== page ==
The IRS has posted changes to a number of forms and publications due to the December enactment of tax reform in the Tax Cuts and Jobs Act and by January enactment of the Bipartisan Budget Act of 2018, which extended certain expired provisions. Changes include the following:
- Schedule C of Form 1040 was amended to reflect extended tax provisions by the Bipartisan Budget Act of 2018. Changes were made on pages C-9, C-15, and C-16.
- Form 4684 downloaded before February 23, 2018, that changes to the instructions were made. The changes reflect enactment of the Bipartisan Budget Act of 2018, Pub. L. No. 115-123, with regards to qualified disaster losses.
- Form 982 was amended to reflect enactment of the Bipartisan Budget Act of 2018. Specifically, IRS said line 1e of Form 982 may be checked even if the discharge was not subject to an arrangement that was entered into and evidenced in writing before January 1, 2017. The Service also reminded taxpayers of a change to a requirement for excluding principal residence indebtedness discharge in 2018, noting that in order to exclude principal residence indebtedness discharged in 2018, the 2018 discharge must be subject to an arrangement that was entered into and evidenced in writing before January 1, 2018.
- Changes were made to Publication 972 to reflect extensions to the nonbusiness energy property credit and disaster relief provisions, made by the Bipartisan Budget Act of 2018. The Service noted that when using the 2017 Publication 972, the nonbusiness energy property credit has been extended through 2017 and taxpayers who have an amount that they claimed on Form 5695, line 30, should report the same amount in the already marked entry space under line 10 of the Chief Tax Credit Worksheet and ignore the asterisk.
- Publication 334 was amended as a result of the enactment of the Bipartisan Budget Act to address the exclusion from gross income the discharge of qualified real property indebtedness under tax code Section 108.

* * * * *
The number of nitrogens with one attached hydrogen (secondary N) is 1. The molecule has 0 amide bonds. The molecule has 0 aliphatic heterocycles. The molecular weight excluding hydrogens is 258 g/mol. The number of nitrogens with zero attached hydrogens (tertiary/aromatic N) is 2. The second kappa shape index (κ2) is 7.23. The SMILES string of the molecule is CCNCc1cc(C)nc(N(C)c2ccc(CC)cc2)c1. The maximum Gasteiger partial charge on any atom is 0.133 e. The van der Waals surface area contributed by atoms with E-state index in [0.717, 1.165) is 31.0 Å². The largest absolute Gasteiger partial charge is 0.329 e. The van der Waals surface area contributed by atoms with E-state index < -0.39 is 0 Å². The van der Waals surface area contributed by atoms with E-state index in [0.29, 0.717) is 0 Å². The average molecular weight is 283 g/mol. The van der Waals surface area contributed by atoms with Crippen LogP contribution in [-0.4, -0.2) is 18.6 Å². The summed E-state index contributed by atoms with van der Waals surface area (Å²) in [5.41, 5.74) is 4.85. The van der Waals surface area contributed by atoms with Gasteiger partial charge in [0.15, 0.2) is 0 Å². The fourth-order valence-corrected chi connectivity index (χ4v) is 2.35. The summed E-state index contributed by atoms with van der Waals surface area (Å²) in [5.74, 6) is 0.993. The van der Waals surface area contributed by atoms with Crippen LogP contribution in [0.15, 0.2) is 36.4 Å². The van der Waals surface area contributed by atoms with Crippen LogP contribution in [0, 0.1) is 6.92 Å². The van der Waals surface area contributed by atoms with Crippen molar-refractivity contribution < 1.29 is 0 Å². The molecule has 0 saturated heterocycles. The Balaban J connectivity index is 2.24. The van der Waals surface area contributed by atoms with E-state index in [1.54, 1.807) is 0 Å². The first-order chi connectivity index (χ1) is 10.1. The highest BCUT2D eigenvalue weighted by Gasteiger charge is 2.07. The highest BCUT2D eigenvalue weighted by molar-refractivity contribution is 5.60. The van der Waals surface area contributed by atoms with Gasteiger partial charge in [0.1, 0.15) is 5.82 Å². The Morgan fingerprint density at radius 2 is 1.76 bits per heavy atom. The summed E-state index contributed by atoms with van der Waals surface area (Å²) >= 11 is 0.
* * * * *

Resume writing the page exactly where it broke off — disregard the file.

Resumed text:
- The 2017 instructions for Form 1040NR were amended to reflect the Bipartisan Budget Act. The Service said it made changes to Line 50 and Line 51 regarding energy property and fuel vehicle credits.
- Publication 523, related to the extension of the credit for home energy efficiency improvements and the credit for energy improvements to non-business properties was amended due to the Bipartisan Budget Act of 2018. Effective February 9, 2018, these credits are extended through 2021. The publication was also amended to note that a taxpayer may be able to exclude forgiven mortgage debt from gross income in 2017 if such an agreement was in place before January 1, 2018, the Service explained.
End of Tax-Free Online Purchases?
The U.S. Supreme Court will soon hear arguments in a case challenging whether states have taxing jurisdiction over online purchases made from retailers that do not have a physical presence in a state. The court announced Feb. 23 that it would hear oral arguments in the South Dakota v. Wayfair case April 17 at 10 a.m.
The case is a direct challenge to the 1992 ruling in Quill Corp. v. North Dakota that prohibits states from imposing sales and use tax collection obligations on vendors lacking an in-state physical presence. In essence, the question is whether the physical presence test continues to have validity in the age of internet purchases.
The Supreme Court—heeding calls from traditional retailers and dozens of states—granted review Jan. 12 of South Dakota’s contention that Quill is obsolete in the e-commerce era and should be overturned. In Quill, which involved a mail-order company, the Supreme Court invoked the so-called dormant commerce clause, a judge-created legal doctrine that bars states from interfering with interstate commerce unless authorized by Congress. The court said that clause prohibited states from imposing sales and use tax collection obligations on vendors without a physical presence in-state.
QuillState governments are desperate to find another source of revenue and numerous briefs filed with the court by states, municipalities, and traditional retailers urge that be overturned and that it is unfair for online retailers to be exempt from state and local sales taxes.
A decision in the case is expected in June.
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